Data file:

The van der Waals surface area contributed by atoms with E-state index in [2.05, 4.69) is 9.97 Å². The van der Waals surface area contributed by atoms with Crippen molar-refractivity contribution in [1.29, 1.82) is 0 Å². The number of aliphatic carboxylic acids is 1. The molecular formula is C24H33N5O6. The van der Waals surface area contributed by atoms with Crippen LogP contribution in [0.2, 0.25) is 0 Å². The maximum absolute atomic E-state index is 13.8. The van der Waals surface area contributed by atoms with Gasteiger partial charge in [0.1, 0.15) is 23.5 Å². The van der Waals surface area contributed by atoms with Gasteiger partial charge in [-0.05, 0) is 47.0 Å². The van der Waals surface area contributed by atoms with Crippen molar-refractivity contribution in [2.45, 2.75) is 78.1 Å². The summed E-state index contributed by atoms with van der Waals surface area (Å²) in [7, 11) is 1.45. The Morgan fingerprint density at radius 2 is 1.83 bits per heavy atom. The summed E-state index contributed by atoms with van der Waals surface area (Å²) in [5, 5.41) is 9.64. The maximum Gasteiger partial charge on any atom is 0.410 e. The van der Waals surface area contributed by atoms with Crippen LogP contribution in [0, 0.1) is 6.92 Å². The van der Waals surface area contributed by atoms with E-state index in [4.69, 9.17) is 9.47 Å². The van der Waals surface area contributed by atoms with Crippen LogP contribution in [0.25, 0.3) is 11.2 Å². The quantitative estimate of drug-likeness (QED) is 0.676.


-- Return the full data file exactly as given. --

The van der Waals surface area contributed by atoms with E-state index in [2.05, 4.69) is 9.97 Å². The van der Waals surface area contributed by atoms with Crippen molar-refractivity contribution in [1.29, 1.82) is 0 Å². The number of aliphatic carboxylic acids is 1. The molecular formula is C24H33N5O6. The van der Waals surface area contributed by atoms with Crippen LogP contribution in [0.2, 0.25) is 0 Å². The maximum absolute atomic E-state index is 13.8. The van der Waals surface area contributed by atoms with Gasteiger partial charge in [0.1, 0.15) is 23.5 Å². The van der Waals surface area contributed by atoms with Gasteiger partial charge in [-0.05, 0) is 47.0 Å². The van der Waals surface area contributed by atoms with Crippen molar-refractivity contribution in [2.45, 2.75) is 78.1 Å². The summed E-state index contributed by atoms with van der Waals surface area (Å²) in [7, 11) is 1.45. The Morgan fingerprint density at radius 2 is 1.83 bits per heavy atom. The summed E-state index contributed by atoms with van der Waals surface area (Å²) in [5, 5.41) is 9.64. The maximum Gasteiger partial charge on any atom is 0.410 e. The van der Waals surface area contributed by atoms with Crippen LogP contribution in [0, 0.1) is 6.92 Å². The van der Waals surface area contributed by atoms with E-state index in [4.69, 9.17) is 9.47 Å². The van der Waals surface area contributed by atoms with Crippen LogP contribution in [0.25, 0.3) is 11.2 Å². The quantitative estimate of drug-likeness (QED) is 0.676.